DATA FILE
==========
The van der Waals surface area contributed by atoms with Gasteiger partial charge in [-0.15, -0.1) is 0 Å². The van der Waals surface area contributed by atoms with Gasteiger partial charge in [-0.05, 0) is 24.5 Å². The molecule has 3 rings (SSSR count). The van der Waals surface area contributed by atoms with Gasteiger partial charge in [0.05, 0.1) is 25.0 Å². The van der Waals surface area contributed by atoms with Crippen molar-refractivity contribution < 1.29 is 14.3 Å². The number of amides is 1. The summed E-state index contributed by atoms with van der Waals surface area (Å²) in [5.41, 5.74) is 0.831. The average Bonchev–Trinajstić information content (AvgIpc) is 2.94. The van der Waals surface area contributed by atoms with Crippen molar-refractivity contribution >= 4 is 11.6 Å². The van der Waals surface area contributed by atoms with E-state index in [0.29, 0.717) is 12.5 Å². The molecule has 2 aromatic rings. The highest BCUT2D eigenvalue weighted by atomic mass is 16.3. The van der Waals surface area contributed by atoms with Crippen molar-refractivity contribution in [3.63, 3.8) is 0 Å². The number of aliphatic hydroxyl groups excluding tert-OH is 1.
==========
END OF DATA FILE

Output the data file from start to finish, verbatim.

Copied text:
The van der Waals surface area contributed by atoms with Gasteiger partial charge in [-0.15, -0.1) is 0 Å². The van der Waals surface area contributed by atoms with Gasteiger partial charge in [-0.05, 0) is 24.5 Å². The molecule has 3 rings (SSSR count). The van der Waals surface area contributed by atoms with Gasteiger partial charge in [0.05, 0.1) is 25.0 Å². The van der Waals surface area contributed by atoms with Crippen molar-refractivity contribution < 1.29 is 14.3 Å². The number of amides is 1. The summed E-state index contributed by atoms with van der Waals surface area (Å²) in [5.41, 5.74) is 0.831. The average Bonchev–Trinajstić information content (AvgIpc) is 2.94. The van der Waals surface area contributed by atoms with Crippen molar-refractivity contribution >= 4 is 11.6 Å². The van der Waals surface area contributed by atoms with E-state index in [0.29, 0.717) is 12.5 Å². The molecule has 2 aromatic rings. The highest BCUT2D eigenvalue weighted by atomic mass is 16.3. The van der Waals surface area contributed by atoms with Crippen molar-refractivity contribution in [3.63, 3.8) is 0 Å². The number of aliphatic hydroxyl groups excluding tert-OH is 1.